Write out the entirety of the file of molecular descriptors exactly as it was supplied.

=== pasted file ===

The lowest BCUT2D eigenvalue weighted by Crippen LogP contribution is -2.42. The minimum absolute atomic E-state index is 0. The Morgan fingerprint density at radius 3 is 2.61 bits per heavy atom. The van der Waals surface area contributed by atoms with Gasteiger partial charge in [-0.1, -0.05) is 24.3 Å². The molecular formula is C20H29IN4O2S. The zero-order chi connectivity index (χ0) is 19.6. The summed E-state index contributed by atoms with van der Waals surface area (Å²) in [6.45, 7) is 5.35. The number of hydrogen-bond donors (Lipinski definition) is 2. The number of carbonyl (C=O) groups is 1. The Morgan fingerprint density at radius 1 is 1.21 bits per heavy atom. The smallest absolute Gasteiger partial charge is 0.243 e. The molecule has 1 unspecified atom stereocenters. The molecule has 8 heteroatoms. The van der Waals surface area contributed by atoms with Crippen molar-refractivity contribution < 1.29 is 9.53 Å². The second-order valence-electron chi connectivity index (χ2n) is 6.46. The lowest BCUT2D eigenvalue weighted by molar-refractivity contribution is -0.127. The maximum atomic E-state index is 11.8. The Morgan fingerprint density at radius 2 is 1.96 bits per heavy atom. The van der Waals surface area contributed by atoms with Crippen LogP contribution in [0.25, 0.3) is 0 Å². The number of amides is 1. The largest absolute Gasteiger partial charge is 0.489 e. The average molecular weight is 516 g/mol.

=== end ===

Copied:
The lowest BCUT2D eigenvalue weighted by Crippen LogP contribution is -2.42. The minimum absolute atomic E-state index is 0. The Morgan fingerprint density at radius 3 is 2.61 bits per heavy atom. The van der Waals surface area contributed by atoms with Gasteiger partial charge in [-0.1, -0.05) is 24.3 Å². The molecular formula is C20H29IN4O2S. The zero-order chi connectivity index (χ0) is 19.6. The summed E-state index contributed by atoms with van der Waals surface area (Å²) in [6.45, 7) is 5.35. The number of hydrogen-bond donors (Lipinski definition) is 2. The number of carbonyl (C=O) groups is 1. The Morgan fingerprint density at radius 1 is 1.21 bits per heavy atom. The smallest absolute Gasteiger partial charge is 0.243 e. The molecule has 1 unspecified atom stereocenters. The molecule has 8 heteroatoms. The van der Waals surface area contributed by atoms with Crippen molar-refractivity contribution < 1.29 is 9.53 Å². The second-order valence-electron chi connectivity index (χ2n) is 6.46. The lowest BCUT2D eigenvalue weighted by molar-refractivity contribution is -0.127. The maximum atomic E-state index is 11.8. The Morgan fingerprint density at radius 2 is 1.96 bits per heavy atom. The van der Waals surface area contributed by atoms with Crippen LogP contribution in [0.25, 0.3) is 0 Å². The number of amides is 1. The largest absolute Gasteiger partial charge is 0.489 e. The average molecular weight is 516 g/mol.